Why Your Pool Water Turns Green and How to Prevent It


During summertime, swimming pool owners, including those who own saltwater pools, might face the problem of green pool water. Sun’s out, guns out, and a refreshing dip in the pool awaits you! But you walk out to your deck only to see green pool water. Yuck! You might be thinking: “Why is my pool water green? How do you fix a green pool fast?”

If you notice that your pool water has turned green, you may wonder what caused it and how to fix it quickly. Unfortunately, several factors can contribute to pool water turning green, such as yellow or black algae, low chlorine, or high pH levels. However, there are effective ways to treat green pool water and prevent it from reoccurring. Here we’ll explore what causes green pool water and how to get rid of it.

Sometimes, it’s a good idea to seek advice from experts in pool maintenance, as they can be helpful in this regard.

Why Is My Pool Water Green?

Green pool water can really ruin your mood and even your entire day if you set aside time for a swim! The darker the pool water’s color, the more severe the issue. Here are the main causes of green pool water:

Algae Bloom

Sometimes on really hot days, pools are susceptible to algae. Once algae starts growing in your pool, it spreads like wildfire. Yellow algae is the most common culprit of green pool water and comes about when your chlorine levels are off. When your chlorine levels are too low, it lets algae grow and rapidly multiply.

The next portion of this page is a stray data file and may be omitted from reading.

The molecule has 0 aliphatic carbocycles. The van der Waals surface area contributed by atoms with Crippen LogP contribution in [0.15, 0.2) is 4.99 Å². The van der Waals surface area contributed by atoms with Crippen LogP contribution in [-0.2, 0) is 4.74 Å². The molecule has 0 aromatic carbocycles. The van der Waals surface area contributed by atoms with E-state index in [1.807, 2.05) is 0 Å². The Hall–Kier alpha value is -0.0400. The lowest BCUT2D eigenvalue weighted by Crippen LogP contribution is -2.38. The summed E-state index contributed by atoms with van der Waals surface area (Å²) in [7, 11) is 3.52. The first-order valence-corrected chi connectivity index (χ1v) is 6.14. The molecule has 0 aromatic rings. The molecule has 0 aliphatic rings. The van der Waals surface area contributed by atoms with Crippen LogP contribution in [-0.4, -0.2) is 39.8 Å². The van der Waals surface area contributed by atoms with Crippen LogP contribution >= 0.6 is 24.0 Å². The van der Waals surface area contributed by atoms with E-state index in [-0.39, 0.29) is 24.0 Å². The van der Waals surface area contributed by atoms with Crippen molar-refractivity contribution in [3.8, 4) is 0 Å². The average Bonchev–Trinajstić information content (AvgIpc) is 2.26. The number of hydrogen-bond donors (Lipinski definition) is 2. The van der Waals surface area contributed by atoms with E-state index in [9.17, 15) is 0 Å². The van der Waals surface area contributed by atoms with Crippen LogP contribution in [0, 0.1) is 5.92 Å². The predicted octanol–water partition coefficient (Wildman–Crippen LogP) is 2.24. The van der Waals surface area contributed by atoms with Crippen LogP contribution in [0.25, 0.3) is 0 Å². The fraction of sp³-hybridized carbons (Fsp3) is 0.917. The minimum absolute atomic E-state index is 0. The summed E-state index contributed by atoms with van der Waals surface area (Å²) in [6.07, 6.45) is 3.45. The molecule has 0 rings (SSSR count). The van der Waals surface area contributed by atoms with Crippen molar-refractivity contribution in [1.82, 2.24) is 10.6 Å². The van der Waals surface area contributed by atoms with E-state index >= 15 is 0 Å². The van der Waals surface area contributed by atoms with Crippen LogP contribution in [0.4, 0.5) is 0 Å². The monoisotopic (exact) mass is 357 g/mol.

Low Chlorine Levels

Algae bloom usually comes about in a pool when the free available chlorine levels are low. When you notice green pool water, it usually means you need to boost your chlorine levels immediately. But why are the chlorine levels too low? You might have had lots of swimmers, you might have had rain, but the basic answer is: not enough chlorine has been added to the pool! Even if you have been adding chlorine, if chlorine levels are being depleted faster than they are being replenished, your free available chlorine levels will drop low enough to be a problem.

High Phosphate Levels

Phosphate is a mineral that algae feed on to survive. If phosphate makes its way into your pool, algae will continue to thrive faster and faster, causing your pool to require more and more chlorine, and then when the problem gets bad enough, causing the pool to become even greener. The thing is, most people don’t test phosphate levels in pools or have a phosphate remover handy, making it easy for an algae problem to quickly spring up on you. Regularly test your pool for phosphates and make sure the water has 100 parts per billion (ppb) or less.

High pH Levels

A healthy pool has a 7.4-7.6 pH level. Any higher than that, especially any higher than 8.1, your pool’s chlorine will be useless. With inactive chlorine, yellow algae will continue to grow uninhibited, causing green pool water.

Insufficient Filtration

It’s easy to forget to check your pool filter sometimes – we’re all guilty of that once in a while. But insufficient filtration is a sure way to get green pool water. If you don’t run your pool circulation system enough to filter all the water in the pool 1-2 times a day, and if you don’t regularly check and clean out your filter, you’re going to be at risk of green pool water.

High CYA Levels

CYA, or cyanuric acid, is a product that protects chlorine from degradation. If you have too low of a level, sunlight can quickly deplete the chlorine level. However, if you have too much CYA, your chlorine will become inactive. CYA levels should be around 30-50 parts per million.